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CHAPTER VIII



The reader is now besought to return to the court described as
part of the market at the Joppa Gate. It was the third hour of the
day, and many of the people had gone away; yet the press continued
without apparent abatement. Of the new-comers, there was a group
over by the south wall, consisting of a man, a woman, and a donkey,
which requires extended notice.

The man stood by the animal's head, holding a leading-strap,
and leaning upon a stick which seemed to have been chosen for
the double purpose of goad and staff. His dress was like that of
the ordinary Jews around him, except that it had an appearance
of newness. The mantle dropping from his head, and the robe or
frock which clothed his person from neck to heel, were probably
the garments he was accustomed to wear to the synagogue on
Sabbath days. His features were exposed, and they told of fifty
years of life, a surmise confirmed by the gray that streaked his
otherwise black beard. He looked around him with the half-curious,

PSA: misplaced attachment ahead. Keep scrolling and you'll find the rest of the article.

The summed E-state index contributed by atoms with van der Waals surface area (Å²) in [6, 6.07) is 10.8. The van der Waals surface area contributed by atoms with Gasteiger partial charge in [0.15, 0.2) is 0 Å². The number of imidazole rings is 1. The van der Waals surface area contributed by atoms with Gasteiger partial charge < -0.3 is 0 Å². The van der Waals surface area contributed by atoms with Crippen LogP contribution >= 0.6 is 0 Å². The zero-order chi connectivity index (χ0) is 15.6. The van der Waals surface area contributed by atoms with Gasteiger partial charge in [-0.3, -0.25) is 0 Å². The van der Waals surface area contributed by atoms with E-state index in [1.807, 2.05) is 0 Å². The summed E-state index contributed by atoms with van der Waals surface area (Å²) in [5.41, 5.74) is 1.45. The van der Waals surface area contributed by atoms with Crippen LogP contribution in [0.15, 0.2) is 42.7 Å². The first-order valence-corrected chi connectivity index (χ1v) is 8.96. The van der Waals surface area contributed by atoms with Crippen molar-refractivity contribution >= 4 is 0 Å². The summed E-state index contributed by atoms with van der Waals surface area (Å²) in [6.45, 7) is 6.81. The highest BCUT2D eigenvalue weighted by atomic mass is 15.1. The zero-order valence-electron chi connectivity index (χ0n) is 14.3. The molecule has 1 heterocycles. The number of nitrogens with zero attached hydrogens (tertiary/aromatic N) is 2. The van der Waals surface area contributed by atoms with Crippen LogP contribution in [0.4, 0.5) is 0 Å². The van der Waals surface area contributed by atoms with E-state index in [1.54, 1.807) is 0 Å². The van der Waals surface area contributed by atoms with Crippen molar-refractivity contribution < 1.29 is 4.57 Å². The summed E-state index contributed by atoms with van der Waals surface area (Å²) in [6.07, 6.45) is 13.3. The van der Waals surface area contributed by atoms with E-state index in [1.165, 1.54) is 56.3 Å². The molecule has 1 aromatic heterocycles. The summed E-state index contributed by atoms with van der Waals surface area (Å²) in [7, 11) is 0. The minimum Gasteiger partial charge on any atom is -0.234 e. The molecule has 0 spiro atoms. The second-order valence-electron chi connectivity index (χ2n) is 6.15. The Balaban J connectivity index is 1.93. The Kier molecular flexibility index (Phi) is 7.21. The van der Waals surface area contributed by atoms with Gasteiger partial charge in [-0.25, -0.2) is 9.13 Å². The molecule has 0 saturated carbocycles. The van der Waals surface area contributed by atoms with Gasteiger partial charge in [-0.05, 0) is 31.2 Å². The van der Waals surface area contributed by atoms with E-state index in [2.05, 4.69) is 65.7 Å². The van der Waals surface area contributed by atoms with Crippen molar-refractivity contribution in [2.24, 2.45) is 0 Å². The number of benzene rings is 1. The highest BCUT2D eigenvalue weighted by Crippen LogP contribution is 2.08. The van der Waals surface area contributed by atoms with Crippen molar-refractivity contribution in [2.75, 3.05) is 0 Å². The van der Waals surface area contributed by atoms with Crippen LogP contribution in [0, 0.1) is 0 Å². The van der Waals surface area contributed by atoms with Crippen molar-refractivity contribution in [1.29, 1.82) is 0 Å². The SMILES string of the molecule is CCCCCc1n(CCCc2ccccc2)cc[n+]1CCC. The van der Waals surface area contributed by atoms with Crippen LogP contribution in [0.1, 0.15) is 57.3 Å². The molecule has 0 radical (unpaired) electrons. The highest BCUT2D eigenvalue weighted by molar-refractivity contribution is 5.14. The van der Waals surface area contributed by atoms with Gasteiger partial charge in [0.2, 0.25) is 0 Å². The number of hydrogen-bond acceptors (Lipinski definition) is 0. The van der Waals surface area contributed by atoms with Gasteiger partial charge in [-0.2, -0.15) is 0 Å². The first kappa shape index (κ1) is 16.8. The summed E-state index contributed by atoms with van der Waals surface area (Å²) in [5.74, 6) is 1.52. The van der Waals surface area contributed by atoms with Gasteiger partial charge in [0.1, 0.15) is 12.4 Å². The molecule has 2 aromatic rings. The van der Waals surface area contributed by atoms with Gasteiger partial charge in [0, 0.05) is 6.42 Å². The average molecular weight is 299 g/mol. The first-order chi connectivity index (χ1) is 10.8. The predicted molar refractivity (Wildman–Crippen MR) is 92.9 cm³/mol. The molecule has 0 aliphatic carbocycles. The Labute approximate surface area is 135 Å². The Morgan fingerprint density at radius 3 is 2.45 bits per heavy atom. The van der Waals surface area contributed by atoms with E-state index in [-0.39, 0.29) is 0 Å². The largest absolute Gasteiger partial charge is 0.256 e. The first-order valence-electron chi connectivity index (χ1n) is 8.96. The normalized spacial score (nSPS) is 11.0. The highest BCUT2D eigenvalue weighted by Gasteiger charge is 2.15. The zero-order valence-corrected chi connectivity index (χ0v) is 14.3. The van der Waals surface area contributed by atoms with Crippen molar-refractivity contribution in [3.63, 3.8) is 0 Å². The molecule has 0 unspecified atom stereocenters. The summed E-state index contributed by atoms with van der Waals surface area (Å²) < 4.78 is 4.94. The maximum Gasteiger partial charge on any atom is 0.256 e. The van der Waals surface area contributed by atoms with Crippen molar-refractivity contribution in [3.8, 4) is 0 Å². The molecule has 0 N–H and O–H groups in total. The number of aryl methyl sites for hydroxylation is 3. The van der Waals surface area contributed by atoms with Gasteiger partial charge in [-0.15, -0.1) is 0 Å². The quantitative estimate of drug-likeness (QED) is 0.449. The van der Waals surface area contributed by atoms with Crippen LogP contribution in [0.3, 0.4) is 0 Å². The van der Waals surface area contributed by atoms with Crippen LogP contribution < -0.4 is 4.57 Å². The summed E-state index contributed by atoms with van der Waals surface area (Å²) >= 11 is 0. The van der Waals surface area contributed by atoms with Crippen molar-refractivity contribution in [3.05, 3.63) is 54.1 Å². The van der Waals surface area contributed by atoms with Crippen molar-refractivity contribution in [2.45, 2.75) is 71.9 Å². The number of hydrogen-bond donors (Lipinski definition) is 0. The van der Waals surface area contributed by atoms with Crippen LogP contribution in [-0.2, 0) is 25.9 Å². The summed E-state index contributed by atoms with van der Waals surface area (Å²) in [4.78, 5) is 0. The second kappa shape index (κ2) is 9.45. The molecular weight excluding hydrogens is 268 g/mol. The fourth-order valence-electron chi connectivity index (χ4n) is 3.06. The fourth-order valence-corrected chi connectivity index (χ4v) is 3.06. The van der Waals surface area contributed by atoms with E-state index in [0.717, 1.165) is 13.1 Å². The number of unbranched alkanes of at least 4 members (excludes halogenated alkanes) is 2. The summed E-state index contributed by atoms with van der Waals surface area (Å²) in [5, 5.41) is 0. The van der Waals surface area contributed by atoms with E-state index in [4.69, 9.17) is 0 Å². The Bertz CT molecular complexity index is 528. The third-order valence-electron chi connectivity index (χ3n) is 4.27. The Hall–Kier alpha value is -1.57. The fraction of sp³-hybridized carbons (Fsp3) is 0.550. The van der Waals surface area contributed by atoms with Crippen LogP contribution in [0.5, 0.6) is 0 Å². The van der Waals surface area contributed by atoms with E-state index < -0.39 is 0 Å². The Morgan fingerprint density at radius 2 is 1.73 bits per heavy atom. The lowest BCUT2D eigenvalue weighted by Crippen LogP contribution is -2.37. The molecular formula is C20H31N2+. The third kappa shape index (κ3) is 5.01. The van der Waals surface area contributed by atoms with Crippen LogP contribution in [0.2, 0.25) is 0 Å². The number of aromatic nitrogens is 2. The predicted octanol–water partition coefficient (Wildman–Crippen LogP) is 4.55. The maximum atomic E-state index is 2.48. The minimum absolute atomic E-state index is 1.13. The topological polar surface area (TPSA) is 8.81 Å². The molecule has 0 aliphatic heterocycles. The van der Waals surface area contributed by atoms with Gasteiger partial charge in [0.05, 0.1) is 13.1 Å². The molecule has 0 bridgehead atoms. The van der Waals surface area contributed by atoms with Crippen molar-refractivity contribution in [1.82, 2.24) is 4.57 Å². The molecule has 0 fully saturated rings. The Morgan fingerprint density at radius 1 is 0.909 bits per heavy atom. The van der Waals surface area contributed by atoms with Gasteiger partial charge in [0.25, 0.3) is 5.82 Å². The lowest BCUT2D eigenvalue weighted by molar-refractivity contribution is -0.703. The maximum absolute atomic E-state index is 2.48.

half-vacant stare of a stranger and provincial.

The donkey ate leisurely from an armful of green grass, of which
there was an abundance in the market. In its sleepy content,
the brute did not admit of disturbance from the bustle and
clamor about; no more was it mindful of the woman sitting upon
its back in a cushioned pillion. An outer robe of dull woollen
stuff completely covered her person, while a white wimple veiled
her head and neck. Once in a while, impelled by curiosity to see
or hear something passing, she drew the wimple aside, but so
slightly that the face remained invisible.

At length the man was accosted.

"Are you not Joseph of Nazareth?"

The speaker was standing close by.

"I am so called," answered Joseph, turning gravely around; "And
you--ah, peace be unto you! my friend, Rabbi Samuel!"

"The same give I back to you." The Rabbi paused, looking at
the woman, then added, "To you, and unto your house and all
your helpers, be peace."

With the last word, he placed one hand upon his breast, and inclined